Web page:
For the Hawkeyes, it was the best Iowa team that I have ever seen: BJ Armstrong, Roy Marble, Ed Horton, Brad Lohaus, Gerry Wright, Kevin Gamble, Jeff Moe, Bill Jones and Al Lorenzen.

The game started out like a track meet. Wysinger was hitting everything in his sight, as was Altenberger. All of the players were skinny or thin. Even Ed Horton looked thinner than I remembered. Bill Jones was a rail.

Wysinger scored 19 first half points and missed just one shot. All of his points came from the floor. Altenberger had four three-point shots in the first half, including a dagger with :04 seconds remaining in the half as Illinois led 52-35.

Lohaus scored 19 of Iowa's first 37 points and was all over the court. He was hitting three's, getting offensive rebounds, and blocking shots the announcers of the game said that he was going to be in the NBA for sure. The play-by-play announcer on the Big Ten Television Network game was Wayne Larrivee.

Kenny Norman was one of the best jumpers of his day. In the first half, he took an outlet pass and had Ed Horton between he and the basket. Horton was down on the block, but Norman did not care. He just went up, over and through Horton and threw down an amazing dunk. I had forgotten just what a great athlete he was.

Gerry Wright played this game with his left (shooting) hand bandaged, as he had broken three fingers and dislocated two knuckles earlier in the year. It certainly affected him, but he was still a big contributor in this game.

Glen Blackwell was kept in check in this game, which was a solid feat by Iowa considering that he had scored 24 & 28 points in his previous two league games, respectively. Blackwell was also one of the best free throw shooters in the Big Ten and was riding a streak of 24-straight free throws made, a stat that would come into play later in the game.

Wysinger would hit a three and then Jens ‘Don't Call me Kareem' Kujawa would hit a sky hook to make it Illinois 61, Iowa 39 with 16:10 to go in the game.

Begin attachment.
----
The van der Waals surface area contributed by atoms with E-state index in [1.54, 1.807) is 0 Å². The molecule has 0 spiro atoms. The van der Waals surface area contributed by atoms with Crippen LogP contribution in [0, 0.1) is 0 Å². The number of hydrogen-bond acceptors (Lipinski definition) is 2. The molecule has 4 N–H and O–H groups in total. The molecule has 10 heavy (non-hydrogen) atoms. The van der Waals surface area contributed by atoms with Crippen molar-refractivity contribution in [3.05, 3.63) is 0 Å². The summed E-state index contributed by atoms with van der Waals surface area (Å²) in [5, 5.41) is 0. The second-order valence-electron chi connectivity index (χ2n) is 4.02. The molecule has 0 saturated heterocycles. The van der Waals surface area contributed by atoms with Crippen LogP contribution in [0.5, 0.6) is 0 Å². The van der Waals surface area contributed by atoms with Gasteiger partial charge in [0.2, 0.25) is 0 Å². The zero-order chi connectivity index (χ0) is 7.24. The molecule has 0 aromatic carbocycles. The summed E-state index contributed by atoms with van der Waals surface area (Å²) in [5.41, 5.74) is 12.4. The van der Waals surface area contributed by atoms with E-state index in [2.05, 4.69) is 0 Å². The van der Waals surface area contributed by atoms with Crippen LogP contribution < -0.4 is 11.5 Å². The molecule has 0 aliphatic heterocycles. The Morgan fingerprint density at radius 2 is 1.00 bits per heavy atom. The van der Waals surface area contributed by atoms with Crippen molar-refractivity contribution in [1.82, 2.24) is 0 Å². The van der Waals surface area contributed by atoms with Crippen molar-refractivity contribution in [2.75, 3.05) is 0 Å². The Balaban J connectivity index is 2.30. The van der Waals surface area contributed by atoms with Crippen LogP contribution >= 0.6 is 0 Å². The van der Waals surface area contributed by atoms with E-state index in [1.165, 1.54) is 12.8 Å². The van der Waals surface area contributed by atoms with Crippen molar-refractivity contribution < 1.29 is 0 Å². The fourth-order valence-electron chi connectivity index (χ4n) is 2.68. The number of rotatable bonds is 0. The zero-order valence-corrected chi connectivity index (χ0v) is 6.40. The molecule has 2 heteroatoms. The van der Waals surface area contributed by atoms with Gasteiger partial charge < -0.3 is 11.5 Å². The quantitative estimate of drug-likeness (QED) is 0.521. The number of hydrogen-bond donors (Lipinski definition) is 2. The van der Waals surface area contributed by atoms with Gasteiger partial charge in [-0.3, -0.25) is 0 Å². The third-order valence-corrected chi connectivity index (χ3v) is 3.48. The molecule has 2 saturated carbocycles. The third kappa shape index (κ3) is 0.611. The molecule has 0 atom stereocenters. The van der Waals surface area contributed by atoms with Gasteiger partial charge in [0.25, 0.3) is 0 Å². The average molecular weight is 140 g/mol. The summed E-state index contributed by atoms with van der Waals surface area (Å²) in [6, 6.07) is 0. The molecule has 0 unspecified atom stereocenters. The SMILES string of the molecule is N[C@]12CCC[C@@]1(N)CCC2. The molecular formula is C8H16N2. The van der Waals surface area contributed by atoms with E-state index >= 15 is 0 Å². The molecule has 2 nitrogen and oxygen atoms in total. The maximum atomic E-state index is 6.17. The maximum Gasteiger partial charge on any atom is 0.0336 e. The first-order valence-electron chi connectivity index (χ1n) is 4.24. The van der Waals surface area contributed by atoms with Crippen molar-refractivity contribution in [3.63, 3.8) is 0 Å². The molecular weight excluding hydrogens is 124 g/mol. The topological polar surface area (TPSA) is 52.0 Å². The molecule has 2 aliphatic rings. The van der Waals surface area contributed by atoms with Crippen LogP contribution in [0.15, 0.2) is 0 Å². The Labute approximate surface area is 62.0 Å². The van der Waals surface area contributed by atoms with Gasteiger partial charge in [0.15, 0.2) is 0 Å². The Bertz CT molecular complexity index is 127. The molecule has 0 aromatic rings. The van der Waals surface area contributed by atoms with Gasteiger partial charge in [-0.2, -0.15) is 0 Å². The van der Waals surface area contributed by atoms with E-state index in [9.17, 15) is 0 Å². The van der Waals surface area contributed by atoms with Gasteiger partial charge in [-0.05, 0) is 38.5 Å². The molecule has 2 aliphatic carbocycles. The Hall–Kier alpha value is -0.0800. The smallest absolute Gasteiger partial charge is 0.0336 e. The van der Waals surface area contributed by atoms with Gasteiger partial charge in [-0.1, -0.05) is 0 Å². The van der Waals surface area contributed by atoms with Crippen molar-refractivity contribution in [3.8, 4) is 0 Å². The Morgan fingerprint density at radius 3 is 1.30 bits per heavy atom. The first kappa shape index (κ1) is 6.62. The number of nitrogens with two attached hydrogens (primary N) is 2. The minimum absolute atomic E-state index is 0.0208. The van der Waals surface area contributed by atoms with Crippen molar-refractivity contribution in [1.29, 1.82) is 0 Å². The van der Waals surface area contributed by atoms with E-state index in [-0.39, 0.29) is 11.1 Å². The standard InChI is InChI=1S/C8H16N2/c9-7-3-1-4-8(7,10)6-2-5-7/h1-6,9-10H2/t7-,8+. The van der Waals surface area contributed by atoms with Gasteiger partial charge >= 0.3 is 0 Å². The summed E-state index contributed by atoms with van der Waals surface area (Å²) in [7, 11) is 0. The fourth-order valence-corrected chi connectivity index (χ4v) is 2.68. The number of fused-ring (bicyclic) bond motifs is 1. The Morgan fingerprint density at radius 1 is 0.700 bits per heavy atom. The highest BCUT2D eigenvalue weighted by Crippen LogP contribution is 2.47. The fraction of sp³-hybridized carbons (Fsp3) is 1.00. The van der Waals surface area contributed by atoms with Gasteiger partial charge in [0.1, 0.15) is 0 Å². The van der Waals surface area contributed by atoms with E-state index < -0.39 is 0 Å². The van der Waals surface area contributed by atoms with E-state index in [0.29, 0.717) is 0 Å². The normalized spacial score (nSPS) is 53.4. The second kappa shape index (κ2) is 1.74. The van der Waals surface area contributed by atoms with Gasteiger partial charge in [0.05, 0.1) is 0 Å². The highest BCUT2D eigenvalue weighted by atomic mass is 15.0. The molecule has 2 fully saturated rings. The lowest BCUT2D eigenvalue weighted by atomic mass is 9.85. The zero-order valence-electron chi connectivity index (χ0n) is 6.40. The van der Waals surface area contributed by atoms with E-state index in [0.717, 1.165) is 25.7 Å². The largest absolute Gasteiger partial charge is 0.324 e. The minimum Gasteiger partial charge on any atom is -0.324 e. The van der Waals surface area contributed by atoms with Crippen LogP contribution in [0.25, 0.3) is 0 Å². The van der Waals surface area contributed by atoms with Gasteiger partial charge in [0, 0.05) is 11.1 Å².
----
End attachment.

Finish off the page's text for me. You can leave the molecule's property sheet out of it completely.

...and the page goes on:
I think I do remember being so mad that I was near tears when I watched this game live.

Again, Iowa basketball was about as big as it got for me back then. My friends would literally try to come to my house on Saturday nights to drag me away to school dances.

No chance, not when Iowa was playing basketball. If they were on TV, the world pretty much stopped for my family and me.

And I recall my world crashing down at that point of this game.

Then, it started. The comeback.

BJ hit a jumper to cut the lead to 20.

Then Kareem Kujawa missed an uncontested slam-dunk at the 15:35 mark.

I did not realize it at the time and at that age, but watching the game again last night, that miss was huge. Kujawa was a 7-footer who missed an easy slam. It rattled him and his teammates. Kujawa would miss his next five shots and Illinois went cold as a team, except for Wysinger, who was 12 of 13 from the floor at one point, establishing a new career high for points, going over 30 on that night.

Lorenzen hit a long two after that, and then Jeff Moe threw in one of many circus shots in the lane. The lead was down to 61-49 with 13:08 to play.

Iowa put Illinois in the bonus with 12:30 to go. Back then, there was no two shot double-bonus after 10 fouls. It was one and one to the end of the game.

Illinois would push their lead back to 14 points on three more occasions: once on a George Gervin-like finger roll from Norman and again on a long two by Wysinger.

A young Kendall Gill came into the game with about 12:00 minutes to go, noteworthy only because he was a rookie who would later become a great player.

Wysinger, the pride of Peoria Central High School, scored again to give Illinois a 69-55 lead with just over 10 remaining.